Written by Michael Brockley
My Hillcroft workshop coaches brag about my smile. Say I’m famous for baseball caps and bling. Today, I’m wearing a silver chain with a “B” at the bottom. Another with an “A” for my girlfriend’s name.
Everywhere I go, I shake a buddy’s hand. I shoot hoops for Special Olympics. Swim and bowl for fun. I buy my own polo shirts. My own tickets. Ride the bus anywhere I need to go in Muncie.
The job coaches assign me contracts for gauging gold. The top pay. And Mr. Anderson at the Y snapped his fingers to hire me on the spot. I’ve cleaned there fourteen years.
My type of cerebral palsy tightens muscles. I struggle to straighten my arms. Never learned to tie shoelaces. Rode my first bike when I was seventeen after Riley doctors operated to reverse the tendons in my legs. All those trips with my mother to Indianapolis, singing with the King of Pop and the Godfather of Soul.
At Morrison Mock school, speech therapists cheered while I talked through the peanut butter on my tongue. My mother tugged at a towel I clenched in my mouth to strengthen my jaws. Nothing worked as we’d hoped. I don’t point to pictures of KISS in a book of favorite things or rely on a talking machine to speak my mind.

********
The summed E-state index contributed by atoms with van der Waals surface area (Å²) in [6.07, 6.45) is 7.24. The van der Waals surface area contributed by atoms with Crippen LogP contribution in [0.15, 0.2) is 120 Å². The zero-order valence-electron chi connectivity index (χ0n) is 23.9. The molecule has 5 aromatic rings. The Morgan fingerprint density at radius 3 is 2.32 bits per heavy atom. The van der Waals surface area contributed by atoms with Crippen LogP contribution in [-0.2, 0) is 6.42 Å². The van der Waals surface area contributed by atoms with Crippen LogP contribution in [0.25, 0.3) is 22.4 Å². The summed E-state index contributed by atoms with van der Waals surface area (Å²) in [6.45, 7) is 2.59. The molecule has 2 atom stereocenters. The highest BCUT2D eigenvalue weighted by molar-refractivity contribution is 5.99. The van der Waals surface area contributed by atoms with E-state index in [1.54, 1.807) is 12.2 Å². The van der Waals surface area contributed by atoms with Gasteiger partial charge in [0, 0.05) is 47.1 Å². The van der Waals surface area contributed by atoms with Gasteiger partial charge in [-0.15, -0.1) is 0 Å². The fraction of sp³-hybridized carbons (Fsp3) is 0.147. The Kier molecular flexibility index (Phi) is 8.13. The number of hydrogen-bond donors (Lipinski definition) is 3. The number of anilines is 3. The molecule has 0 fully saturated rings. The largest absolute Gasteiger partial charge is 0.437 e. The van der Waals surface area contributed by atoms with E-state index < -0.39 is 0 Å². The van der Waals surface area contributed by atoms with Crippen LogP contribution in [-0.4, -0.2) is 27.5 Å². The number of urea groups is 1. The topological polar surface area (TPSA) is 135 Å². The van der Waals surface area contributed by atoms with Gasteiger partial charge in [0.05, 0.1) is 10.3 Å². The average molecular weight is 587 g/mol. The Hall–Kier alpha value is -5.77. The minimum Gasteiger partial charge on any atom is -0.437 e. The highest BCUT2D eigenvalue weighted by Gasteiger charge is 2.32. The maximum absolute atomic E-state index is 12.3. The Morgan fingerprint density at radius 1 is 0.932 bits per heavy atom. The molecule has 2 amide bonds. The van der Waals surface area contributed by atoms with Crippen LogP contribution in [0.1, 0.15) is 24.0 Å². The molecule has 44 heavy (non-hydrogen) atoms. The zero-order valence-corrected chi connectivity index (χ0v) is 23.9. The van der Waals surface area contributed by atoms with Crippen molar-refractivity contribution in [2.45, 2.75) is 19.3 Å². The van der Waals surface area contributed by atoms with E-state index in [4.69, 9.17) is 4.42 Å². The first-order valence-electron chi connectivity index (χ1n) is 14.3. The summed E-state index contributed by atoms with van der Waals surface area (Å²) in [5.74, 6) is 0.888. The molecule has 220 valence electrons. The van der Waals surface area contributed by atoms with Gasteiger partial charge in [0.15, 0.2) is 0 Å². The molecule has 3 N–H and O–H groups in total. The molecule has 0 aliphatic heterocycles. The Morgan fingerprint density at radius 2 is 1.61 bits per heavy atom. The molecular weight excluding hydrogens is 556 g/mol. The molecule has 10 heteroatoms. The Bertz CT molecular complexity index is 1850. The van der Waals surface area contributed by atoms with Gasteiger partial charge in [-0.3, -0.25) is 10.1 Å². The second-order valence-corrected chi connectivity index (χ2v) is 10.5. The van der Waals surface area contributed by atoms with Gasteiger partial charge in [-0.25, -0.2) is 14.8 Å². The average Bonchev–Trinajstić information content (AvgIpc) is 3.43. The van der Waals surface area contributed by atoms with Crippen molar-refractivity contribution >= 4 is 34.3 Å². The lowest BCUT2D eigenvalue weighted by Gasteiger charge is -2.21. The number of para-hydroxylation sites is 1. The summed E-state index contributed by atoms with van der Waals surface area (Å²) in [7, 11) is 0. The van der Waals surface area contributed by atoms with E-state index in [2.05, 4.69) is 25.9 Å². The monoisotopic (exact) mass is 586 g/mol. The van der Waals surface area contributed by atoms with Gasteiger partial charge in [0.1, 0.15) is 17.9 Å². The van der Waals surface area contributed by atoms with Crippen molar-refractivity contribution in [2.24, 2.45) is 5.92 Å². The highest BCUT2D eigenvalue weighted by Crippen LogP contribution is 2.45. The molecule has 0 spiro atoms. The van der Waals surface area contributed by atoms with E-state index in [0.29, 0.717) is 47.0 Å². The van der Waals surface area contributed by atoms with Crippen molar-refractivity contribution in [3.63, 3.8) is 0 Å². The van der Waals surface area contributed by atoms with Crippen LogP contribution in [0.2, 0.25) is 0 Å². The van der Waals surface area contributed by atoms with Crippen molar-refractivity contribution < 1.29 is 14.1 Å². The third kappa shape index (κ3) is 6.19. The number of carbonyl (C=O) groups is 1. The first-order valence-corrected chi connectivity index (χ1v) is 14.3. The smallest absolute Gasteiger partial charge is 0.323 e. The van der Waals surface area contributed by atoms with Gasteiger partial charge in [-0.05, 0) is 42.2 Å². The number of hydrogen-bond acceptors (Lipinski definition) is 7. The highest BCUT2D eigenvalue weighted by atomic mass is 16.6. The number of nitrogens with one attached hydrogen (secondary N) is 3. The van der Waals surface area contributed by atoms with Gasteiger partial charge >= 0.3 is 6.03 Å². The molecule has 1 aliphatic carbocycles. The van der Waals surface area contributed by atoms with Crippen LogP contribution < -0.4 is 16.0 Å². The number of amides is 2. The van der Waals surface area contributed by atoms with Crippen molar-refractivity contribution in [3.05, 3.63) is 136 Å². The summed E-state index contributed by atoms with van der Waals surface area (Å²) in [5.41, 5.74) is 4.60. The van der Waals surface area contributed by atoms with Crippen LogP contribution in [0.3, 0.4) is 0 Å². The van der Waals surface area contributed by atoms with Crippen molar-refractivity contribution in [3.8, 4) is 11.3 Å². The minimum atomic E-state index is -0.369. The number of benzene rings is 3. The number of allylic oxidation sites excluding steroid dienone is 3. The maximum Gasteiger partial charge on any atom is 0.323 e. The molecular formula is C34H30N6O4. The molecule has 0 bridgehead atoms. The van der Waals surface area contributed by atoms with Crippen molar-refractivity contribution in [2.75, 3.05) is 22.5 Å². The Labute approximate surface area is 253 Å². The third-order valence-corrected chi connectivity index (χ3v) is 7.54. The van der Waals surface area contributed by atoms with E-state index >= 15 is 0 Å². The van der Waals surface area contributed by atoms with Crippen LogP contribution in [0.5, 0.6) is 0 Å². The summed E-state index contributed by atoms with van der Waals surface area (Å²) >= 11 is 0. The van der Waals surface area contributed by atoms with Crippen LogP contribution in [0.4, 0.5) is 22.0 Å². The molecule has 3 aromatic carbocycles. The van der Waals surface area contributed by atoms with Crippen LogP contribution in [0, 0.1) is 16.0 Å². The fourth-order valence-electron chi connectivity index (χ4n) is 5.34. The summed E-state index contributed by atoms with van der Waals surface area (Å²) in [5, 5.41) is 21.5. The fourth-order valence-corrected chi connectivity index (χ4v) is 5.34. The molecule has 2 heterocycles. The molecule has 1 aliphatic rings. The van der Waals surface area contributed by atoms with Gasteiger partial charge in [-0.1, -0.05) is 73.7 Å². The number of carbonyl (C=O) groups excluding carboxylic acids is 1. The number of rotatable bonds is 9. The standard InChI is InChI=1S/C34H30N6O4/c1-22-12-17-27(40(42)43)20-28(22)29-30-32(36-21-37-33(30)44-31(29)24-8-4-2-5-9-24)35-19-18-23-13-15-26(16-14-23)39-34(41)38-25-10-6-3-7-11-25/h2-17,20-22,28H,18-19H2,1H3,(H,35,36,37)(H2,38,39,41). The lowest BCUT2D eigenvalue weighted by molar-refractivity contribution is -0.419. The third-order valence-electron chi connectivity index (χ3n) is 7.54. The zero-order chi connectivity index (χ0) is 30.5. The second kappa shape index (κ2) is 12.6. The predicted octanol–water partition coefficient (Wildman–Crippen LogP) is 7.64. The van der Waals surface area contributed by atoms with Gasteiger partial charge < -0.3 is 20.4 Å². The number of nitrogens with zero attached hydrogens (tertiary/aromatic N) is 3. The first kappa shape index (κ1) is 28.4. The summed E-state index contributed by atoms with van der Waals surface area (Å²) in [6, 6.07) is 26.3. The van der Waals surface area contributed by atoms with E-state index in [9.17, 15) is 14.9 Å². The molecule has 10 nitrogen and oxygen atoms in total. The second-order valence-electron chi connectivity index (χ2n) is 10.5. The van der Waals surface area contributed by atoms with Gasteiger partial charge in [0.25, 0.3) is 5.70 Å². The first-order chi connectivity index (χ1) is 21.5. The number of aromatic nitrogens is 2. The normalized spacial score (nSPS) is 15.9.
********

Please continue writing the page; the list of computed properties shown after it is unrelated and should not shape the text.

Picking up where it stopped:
When asked about the wrestler I root for, I swipe my hand before my face. Then write “JO” on the tabletop for the wrestler who makes himself invisible. As a boy, I watched The A-Team on TV. Now I wear ear studs like Mr. T. A high school wrestling championship ring my mother found. Michael Jordan chains. Dollar signs. And cause bracelets for Jesus Lives, Alter Ego Comics and Breast Cancer Awareness. I decorate my room with Spiderman gadgets. Web-slinger reds and blues.
When my mother came home with the twins. I counted them to make sure Ball Memorial had sent both my brothers with her.
I’ve seen the ghost of Elvis in Memphis and our greatest presidents carved into a mountain side. Listen to the music of heroes. The faces of all of my watches are encircled with diamonds.
Michael Brockley has been writing poems since he was a boy with a burr hair cut in Connersville, Indiana. He has written poems for three Facing Projects.
This story originally appeared in Facing Disabilities in East Central Indiana, a publication of The Facing Project that was organized by Hillcroft Services in Muncie, Indiana.